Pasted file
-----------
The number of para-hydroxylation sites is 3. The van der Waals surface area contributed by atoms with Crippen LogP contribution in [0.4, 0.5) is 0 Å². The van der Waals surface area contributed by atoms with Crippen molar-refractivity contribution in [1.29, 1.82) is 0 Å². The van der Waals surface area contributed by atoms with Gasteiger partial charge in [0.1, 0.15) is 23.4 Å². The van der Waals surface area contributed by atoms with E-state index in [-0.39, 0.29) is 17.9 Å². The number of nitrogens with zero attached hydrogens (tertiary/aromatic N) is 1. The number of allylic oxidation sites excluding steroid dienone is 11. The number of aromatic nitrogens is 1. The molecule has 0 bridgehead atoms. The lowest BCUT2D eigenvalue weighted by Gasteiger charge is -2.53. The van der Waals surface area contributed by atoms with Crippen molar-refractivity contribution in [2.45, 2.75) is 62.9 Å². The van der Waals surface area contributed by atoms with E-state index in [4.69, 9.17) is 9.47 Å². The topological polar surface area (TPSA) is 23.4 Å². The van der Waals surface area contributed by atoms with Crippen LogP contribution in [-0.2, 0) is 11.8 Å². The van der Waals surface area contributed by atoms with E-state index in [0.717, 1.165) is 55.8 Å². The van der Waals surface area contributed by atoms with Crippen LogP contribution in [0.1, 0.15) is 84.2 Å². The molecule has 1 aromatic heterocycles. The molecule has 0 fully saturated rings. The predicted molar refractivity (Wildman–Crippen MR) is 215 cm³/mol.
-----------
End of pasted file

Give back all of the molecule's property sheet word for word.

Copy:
The number of para-hydroxylation sites is 3. The van der Waals surface area contributed by atoms with Crippen LogP contribution in [0.4, 0.5) is 0 Å². The van der Waals surface area contributed by atoms with Crippen molar-refractivity contribution in [1.29, 1.82) is 0 Å². The van der Waals surface area contributed by atoms with Gasteiger partial charge in [0.1, 0.15) is 23.4 Å². The van der Waals surface area contributed by atoms with E-state index in [-0.39, 0.29) is 17.9 Å². The number of nitrogens with zero attached hydrogens (tertiary/aromatic N) is 1. The number of allylic oxidation sites excluding steroid dienone is 11. The number of aromatic nitrogens is 1. The molecule has 0 bridgehead atoms. The lowest BCUT2D eigenvalue weighted by Gasteiger charge is -2.53. The van der Waals surface area contributed by atoms with Crippen molar-refractivity contribution in [2.45, 2.75) is 62.9 Å². The van der Waals surface area contributed by atoms with E-state index in [4.69, 9.17) is 9.47 Å². The topological polar surface area (TPSA) is 23.4 Å². The van der Waals surface area contributed by atoms with Crippen LogP contribution in [-0.2, 0) is 11.8 Å². The van der Waals surface area contributed by atoms with E-state index in [0.717, 1.165) is 55.8 Å². The van der Waals surface area contributed by atoms with Crippen LogP contribution in [0.1, 0.15) is 84.2 Å². The molecule has 1 aromatic heterocycles. The molecule has 0 fully saturated rings. The predicted molar refractivity (Wildman–Crippen MR) is 215 cm³/mol.